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Abstract

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Original Article

Exploratory research on the inhibiting factors of postoperative pulmonary complications in patients with low pulmonary function

Nanami Kawazuraa  Kazumasa Ogawab,c  Haruko Tamuraa  Yukako Koikea 

aDepartment of Clinical Physiology, Toranomon Hospital
bDepartment of Respiratory Medicine, Respiratory Center, Toranomon Hospital
cCenter for Preventive Medicine, Nomura Hospital

ABSTRACT

Postoperative pulmonary complications (PPCs) are the primary causes of increased mortality rate and prolonged hospitalization after surgery. Low pulmonary function (LPF) has been reported as one of the important predictive factors for PPCs. In this retrospective study, we reviewed 74 preoperative patients with LPF using data from 13,643 patients who underwent a preoperative pulmonary function test at Toranomon Hospital between April 2013 and March 2017; the forced expiratory volume in the first second (FEV1) of these 74 patients was ≤1.0L. We found that none of the patients in this cohort reported PPCs. However, the surgical plan was changed in 6 patients and surgery was canceled in 14. The number of patients whose %FEV1 was \<50% was significantly higher in these 20 patients than in the remaining 54 patients (17 patients vs. 12 patients, p = 0.026). In addition, 15 patients had undergone respiratory function training prior to surgery and their forced vital capacity [+0.29 (−0.03 to 0.68) L, p = 0.011] and FEV1 [+0.27L (−0.05 to 0.57) L, p = 0.011] increased significantly. The occurrence of PPCs could be avoided in patients with LPF by changing their surgical plan or prescribing respiratory function training when appropriate.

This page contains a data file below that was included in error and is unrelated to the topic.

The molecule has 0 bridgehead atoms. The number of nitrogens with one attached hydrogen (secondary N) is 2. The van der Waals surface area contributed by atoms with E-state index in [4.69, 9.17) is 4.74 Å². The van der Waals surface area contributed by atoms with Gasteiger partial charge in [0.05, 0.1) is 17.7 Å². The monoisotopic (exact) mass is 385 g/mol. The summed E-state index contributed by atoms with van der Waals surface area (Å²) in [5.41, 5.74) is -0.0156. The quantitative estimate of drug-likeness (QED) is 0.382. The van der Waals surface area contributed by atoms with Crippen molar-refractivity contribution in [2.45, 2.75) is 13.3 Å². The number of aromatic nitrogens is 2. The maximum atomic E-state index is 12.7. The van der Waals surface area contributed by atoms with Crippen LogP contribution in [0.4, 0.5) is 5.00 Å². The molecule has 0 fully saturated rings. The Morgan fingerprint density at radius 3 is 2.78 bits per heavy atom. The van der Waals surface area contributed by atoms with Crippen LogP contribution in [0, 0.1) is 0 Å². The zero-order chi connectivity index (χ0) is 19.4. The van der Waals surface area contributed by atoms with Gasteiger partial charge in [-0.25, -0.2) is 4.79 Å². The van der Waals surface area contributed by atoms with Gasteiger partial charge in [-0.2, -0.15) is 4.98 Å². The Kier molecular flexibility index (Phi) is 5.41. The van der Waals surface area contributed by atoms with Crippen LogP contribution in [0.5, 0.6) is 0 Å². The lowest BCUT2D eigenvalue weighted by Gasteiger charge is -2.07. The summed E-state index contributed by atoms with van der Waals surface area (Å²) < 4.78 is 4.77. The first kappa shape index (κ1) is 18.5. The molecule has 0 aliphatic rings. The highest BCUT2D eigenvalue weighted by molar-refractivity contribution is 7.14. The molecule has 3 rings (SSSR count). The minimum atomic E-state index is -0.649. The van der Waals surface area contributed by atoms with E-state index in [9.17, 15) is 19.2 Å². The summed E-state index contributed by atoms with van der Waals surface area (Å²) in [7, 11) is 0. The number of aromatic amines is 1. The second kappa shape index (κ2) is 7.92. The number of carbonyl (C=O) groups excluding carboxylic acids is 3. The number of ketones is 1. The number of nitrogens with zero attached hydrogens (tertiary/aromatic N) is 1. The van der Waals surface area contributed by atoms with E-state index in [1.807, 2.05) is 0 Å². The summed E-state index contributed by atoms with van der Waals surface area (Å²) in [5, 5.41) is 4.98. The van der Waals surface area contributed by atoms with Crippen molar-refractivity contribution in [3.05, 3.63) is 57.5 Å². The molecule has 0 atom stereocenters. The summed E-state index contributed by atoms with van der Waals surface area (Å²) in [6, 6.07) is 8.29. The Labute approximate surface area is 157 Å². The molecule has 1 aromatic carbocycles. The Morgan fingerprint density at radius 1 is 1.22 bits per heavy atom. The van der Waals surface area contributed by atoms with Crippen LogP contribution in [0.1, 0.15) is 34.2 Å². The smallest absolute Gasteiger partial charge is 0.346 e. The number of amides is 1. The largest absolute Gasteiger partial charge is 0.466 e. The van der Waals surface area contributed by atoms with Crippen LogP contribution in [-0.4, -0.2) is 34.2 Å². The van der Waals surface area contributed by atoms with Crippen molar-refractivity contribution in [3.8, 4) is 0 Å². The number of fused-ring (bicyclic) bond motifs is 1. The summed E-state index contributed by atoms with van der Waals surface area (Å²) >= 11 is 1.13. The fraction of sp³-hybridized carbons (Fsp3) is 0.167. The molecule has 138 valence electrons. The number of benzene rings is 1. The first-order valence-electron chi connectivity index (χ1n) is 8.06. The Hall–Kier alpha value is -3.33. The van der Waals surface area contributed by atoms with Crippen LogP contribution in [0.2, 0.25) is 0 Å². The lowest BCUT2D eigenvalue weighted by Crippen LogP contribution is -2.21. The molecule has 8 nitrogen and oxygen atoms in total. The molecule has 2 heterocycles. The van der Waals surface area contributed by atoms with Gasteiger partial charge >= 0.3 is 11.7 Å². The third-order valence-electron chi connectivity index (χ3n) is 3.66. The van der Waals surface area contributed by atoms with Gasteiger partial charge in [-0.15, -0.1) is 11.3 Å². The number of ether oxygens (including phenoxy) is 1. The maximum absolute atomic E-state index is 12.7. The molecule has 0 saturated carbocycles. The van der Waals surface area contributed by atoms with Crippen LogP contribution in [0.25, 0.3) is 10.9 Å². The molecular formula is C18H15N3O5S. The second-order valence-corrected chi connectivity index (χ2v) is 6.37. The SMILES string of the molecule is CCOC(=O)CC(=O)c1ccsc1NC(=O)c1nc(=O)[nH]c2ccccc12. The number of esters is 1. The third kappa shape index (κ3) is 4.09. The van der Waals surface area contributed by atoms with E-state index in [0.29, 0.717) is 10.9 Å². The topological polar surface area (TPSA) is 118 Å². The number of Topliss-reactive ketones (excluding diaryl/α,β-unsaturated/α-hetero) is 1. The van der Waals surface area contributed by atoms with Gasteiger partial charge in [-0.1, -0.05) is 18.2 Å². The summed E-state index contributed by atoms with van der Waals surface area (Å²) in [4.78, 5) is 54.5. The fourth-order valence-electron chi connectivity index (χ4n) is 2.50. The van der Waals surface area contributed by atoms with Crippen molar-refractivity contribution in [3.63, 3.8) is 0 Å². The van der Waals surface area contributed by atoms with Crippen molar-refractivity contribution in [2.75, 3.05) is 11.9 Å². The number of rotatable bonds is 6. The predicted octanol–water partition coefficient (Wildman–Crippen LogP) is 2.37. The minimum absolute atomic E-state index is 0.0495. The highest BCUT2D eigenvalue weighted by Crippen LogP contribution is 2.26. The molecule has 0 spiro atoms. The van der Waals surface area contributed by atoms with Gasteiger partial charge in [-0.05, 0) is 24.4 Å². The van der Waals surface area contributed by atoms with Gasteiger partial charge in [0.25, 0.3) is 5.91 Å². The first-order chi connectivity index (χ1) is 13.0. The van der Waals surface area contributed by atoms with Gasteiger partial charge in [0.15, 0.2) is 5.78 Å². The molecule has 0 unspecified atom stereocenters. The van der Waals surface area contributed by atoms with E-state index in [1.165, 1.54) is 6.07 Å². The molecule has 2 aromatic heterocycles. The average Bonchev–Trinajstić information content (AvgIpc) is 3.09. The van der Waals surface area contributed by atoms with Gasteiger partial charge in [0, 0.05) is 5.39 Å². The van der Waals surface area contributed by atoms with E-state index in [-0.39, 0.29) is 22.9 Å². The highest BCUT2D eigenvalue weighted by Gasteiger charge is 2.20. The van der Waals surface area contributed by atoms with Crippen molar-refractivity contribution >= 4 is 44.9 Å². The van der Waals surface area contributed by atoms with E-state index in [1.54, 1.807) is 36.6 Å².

KEYWORDS

Forced expiratory volume (FEV)  Respiratory function test  Postoperative complication  Respiratory function training  General anesthesia 

Received 22 Jul 2020 / Accepted 14 Sep 2020

AJRS, 10(1): 10-16, 2021

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